The consensus on how to bring economic and social development together with poverty eradication has often been blurred. The majority of multi- and bi-lateral institutions (United Nations, World Bank, International Monetary Fund, African Development Bank, Asian Development Bank, etc.) have their own views on the matter, and this is often troubled by the single governments’ politics and policies. Some of this divergence can be attributed to each institutions’ mission, mandate and limited resources. As a result, theories, policies and practices on how to tackle poverty are often variegated with a lavishing of resources and policy focus. In this post, we will briefly examine four main approaches to tackling poverty.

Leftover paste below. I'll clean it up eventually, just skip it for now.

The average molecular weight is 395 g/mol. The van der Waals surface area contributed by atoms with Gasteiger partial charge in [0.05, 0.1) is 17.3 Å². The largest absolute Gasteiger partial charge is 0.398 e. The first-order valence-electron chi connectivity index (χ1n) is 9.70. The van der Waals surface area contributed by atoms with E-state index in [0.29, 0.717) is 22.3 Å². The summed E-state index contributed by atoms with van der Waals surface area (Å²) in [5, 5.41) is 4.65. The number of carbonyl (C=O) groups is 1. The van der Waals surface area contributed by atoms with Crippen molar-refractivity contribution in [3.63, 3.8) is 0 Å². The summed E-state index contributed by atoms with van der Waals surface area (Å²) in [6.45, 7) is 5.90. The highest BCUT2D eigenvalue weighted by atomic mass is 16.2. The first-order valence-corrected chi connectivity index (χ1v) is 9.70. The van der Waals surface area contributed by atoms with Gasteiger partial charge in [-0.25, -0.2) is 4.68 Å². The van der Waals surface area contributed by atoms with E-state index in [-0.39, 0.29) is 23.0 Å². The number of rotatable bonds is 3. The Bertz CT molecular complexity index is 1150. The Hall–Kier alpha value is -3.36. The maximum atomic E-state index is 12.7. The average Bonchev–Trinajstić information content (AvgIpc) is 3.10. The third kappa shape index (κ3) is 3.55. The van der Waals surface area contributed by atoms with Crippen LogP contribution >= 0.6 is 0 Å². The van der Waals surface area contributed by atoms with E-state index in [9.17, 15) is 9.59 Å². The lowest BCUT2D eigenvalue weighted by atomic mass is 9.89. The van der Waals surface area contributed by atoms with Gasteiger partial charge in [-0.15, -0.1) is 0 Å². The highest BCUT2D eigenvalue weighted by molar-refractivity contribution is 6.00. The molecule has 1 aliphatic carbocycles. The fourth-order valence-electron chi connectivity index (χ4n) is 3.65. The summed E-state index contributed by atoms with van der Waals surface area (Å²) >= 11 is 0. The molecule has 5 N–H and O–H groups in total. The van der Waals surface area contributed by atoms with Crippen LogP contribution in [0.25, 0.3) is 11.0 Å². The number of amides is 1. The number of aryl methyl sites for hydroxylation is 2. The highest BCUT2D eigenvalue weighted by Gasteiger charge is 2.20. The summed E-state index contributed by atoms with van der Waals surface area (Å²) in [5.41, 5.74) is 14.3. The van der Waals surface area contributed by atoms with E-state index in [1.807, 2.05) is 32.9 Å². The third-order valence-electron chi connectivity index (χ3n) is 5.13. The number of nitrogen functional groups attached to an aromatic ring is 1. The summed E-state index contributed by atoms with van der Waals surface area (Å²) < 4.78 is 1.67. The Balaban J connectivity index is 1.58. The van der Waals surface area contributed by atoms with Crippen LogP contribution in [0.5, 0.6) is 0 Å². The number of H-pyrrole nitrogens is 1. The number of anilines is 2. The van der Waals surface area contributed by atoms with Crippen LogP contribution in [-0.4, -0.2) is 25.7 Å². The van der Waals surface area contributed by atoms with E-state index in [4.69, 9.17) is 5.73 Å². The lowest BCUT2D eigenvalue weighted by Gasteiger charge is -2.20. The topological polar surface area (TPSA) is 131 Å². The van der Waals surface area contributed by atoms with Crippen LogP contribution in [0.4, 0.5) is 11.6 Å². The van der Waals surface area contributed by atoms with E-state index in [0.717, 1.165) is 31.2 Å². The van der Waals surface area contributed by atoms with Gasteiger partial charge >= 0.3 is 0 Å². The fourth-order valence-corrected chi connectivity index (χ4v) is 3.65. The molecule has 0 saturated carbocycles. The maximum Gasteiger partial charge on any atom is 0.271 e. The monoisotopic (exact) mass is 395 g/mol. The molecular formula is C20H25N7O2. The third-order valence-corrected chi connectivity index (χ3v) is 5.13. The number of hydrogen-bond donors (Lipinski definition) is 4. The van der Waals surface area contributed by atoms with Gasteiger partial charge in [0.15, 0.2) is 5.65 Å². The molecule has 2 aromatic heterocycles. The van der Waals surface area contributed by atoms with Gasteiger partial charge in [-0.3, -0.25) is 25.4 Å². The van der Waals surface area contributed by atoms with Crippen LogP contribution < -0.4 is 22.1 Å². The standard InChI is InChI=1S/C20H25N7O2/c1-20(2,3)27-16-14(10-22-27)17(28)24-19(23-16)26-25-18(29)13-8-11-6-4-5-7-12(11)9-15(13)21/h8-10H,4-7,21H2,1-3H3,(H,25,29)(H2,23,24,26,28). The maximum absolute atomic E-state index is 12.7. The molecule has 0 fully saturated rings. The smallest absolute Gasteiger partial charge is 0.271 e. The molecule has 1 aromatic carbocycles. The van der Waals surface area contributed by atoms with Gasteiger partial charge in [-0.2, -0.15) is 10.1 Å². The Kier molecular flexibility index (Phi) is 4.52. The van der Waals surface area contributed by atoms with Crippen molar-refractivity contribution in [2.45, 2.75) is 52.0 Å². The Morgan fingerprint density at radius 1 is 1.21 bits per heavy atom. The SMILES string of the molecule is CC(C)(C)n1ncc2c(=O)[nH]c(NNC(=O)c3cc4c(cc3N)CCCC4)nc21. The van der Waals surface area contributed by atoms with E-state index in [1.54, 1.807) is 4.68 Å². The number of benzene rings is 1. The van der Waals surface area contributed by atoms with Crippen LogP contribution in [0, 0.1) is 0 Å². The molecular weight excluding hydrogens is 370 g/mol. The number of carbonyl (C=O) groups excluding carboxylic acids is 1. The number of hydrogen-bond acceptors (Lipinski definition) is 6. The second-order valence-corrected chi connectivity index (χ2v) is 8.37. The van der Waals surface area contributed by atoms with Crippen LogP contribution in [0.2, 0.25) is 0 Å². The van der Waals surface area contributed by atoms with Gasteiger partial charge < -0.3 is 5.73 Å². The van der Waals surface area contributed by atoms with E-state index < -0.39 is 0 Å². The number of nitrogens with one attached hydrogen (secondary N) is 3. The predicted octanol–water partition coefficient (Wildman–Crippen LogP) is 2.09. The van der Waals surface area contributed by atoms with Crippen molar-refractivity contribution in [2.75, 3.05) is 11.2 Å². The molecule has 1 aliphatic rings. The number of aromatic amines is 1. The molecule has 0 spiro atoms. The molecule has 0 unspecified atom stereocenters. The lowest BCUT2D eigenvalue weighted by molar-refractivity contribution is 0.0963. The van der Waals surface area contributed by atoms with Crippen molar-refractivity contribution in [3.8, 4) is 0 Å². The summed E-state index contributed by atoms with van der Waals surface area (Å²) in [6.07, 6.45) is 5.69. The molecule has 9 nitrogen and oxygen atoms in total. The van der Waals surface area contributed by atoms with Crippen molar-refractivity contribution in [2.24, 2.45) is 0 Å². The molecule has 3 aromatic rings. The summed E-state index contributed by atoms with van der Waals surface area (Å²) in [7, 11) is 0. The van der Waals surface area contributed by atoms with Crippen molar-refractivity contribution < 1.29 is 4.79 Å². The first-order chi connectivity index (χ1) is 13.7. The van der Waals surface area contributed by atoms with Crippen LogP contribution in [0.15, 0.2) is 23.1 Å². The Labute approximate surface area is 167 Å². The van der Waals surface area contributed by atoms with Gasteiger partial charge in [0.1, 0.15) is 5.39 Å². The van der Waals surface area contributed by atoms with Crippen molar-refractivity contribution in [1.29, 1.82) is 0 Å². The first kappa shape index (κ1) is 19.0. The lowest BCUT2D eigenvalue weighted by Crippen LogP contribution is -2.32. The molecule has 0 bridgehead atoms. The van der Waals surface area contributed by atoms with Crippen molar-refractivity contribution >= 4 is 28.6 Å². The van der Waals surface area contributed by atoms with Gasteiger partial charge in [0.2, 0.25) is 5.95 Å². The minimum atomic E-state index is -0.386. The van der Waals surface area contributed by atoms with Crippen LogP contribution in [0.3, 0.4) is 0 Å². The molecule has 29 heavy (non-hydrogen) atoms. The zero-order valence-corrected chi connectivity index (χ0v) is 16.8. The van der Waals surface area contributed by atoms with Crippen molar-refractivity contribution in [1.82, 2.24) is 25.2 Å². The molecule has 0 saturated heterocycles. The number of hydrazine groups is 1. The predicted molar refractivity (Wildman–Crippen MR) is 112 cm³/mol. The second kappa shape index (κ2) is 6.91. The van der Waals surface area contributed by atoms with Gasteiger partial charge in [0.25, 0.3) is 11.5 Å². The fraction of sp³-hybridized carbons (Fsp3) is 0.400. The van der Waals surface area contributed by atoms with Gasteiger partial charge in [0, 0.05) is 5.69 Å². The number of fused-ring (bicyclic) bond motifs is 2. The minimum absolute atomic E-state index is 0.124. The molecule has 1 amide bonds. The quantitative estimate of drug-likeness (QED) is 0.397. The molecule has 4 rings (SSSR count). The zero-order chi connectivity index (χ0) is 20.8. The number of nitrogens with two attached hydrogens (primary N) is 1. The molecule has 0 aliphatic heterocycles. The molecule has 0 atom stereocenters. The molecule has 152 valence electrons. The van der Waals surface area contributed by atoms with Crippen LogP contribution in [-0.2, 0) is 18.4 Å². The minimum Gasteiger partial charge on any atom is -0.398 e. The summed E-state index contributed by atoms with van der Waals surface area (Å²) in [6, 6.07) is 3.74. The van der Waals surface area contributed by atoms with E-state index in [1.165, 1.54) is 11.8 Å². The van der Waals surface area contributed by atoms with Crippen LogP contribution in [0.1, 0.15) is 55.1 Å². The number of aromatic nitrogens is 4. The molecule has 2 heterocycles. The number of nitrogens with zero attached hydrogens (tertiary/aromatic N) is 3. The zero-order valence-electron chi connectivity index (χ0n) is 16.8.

Increasing land rights is often cited as one of the key strategies in reducing poverty. In other words, this signifies giving farmers the security of tenure, while at the same time ensuring that land transactions remain low. Why can farmers’ subsidies reduce poverty? Because farmers represent three quarters of the total poor, and an increasing in agricultural productivity can have exponential impacts on the lowest income strata of population as wealth increases, food prices are reduced, and the overall economy develops. Such a strategy can have potential benefits as a stronger sense of ownership, together with an adequate market value of land, can and do incentivize farmers in increasing outcomes of production. In China for instance, the abandonment of collective farming has represented some of the key factors in poverty reduction, whereas in India this was achieved through a simplified bureaucracy. However, the empowerment of small farmers in some countries has often had critical effects. It is the infamous case of Zimbabwe, which used to feed and supply crops to the rest of Africa. Here, the majority of land was concentrated in the hands of a minority of highly skilled and specialised Afrikaner and European descendant farmers. When President Mugabe commenced implementing the controversial land reform policy, this translated in white farmers being forced out of their land. This was not a peaceful process, as many of them were killed, women were raped, and their houses burnt down to ashes. Some of them despite having lived for generations in the region had no other choice than seeking shelter in the UK, whereas some others sought to re-establish their activity in neighbouring countries such as Zambia, South Africa or Botswana. From being one of the greatest crop exporters in Africa, today Zimbabwe is a country that has recently faced a complete bankruptcy, and where mismanaged land remains largely unproductive. An extremely interesting article outlining the outcomes of Mugabe’s land reform policy was recently written by Lydia Polgreen and published by the New York Times with the title: ‘In Zimbabwe, land take over a golden lining’. Supporting land rights can have beneficial effects for certain societies; however for other it has represented their ruin.